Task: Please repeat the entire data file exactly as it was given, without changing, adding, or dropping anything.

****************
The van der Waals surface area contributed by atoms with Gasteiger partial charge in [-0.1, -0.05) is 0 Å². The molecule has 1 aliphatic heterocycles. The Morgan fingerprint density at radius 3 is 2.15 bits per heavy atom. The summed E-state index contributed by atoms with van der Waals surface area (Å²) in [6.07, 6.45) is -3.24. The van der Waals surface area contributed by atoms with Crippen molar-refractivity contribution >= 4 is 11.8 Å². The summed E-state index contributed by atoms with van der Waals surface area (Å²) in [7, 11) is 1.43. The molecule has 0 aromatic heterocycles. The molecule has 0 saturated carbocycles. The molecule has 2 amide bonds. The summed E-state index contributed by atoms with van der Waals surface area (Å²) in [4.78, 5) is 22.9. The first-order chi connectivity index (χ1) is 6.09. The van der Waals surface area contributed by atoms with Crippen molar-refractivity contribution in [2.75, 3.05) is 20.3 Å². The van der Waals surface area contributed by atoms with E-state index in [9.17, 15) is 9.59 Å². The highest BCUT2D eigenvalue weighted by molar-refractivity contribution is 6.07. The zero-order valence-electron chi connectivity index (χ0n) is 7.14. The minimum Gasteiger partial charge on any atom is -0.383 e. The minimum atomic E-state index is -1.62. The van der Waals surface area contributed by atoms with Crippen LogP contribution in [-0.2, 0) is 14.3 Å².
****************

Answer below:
The van der Waals surface area contributed by atoms with Gasteiger partial charge in [-0.1, -0.05) is 0 Å². The molecule has 1 aliphatic heterocycles. The Morgan fingerprint density at radius 3 is 2.15 bits per heavy atom. The summed E-state index contributed by atoms with van der Waals surface area (Å²) in [6.07, 6.45) is -3.24. The van der Waals surface area contributed by atoms with Crippen molar-refractivity contribution >= 4 is 11.8 Å². The summed E-state index contributed by atoms with van der Waals surface area (Å²) in [7, 11) is 1.43. The molecule has 0 aromatic heterocycles. The molecule has 0 saturated carbocycles. The molecule has 2 amide bonds. The summed E-state index contributed by atoms with van der Waals surface area (Å²) in [4.78, 5) is 22.9. The first-order chi connectivity index (χ1) is 6.09. The van der Waals surface area contributed by atoms with Crippen molar-refractivity contribution in [2.75, 3.05) is 20.3 Å². The van der Waals surface area contributed by atoms with E-state index in [9.17, 15) is 9.59 Å². The highest BCUT2D eigenvalue weighted by molar-refractivity contribution is 6.07. The zero-order valence-electron chi connectivity index (χ0n) is 7.14. The minimum Gasteiger partial charge on any atom is -0.383 e. The minimum atomic E-state index is -1.62. The van der Waals surface area contributed by atoms with Crippen LogP contribution in [-0.2, 0) is 14.3 Å².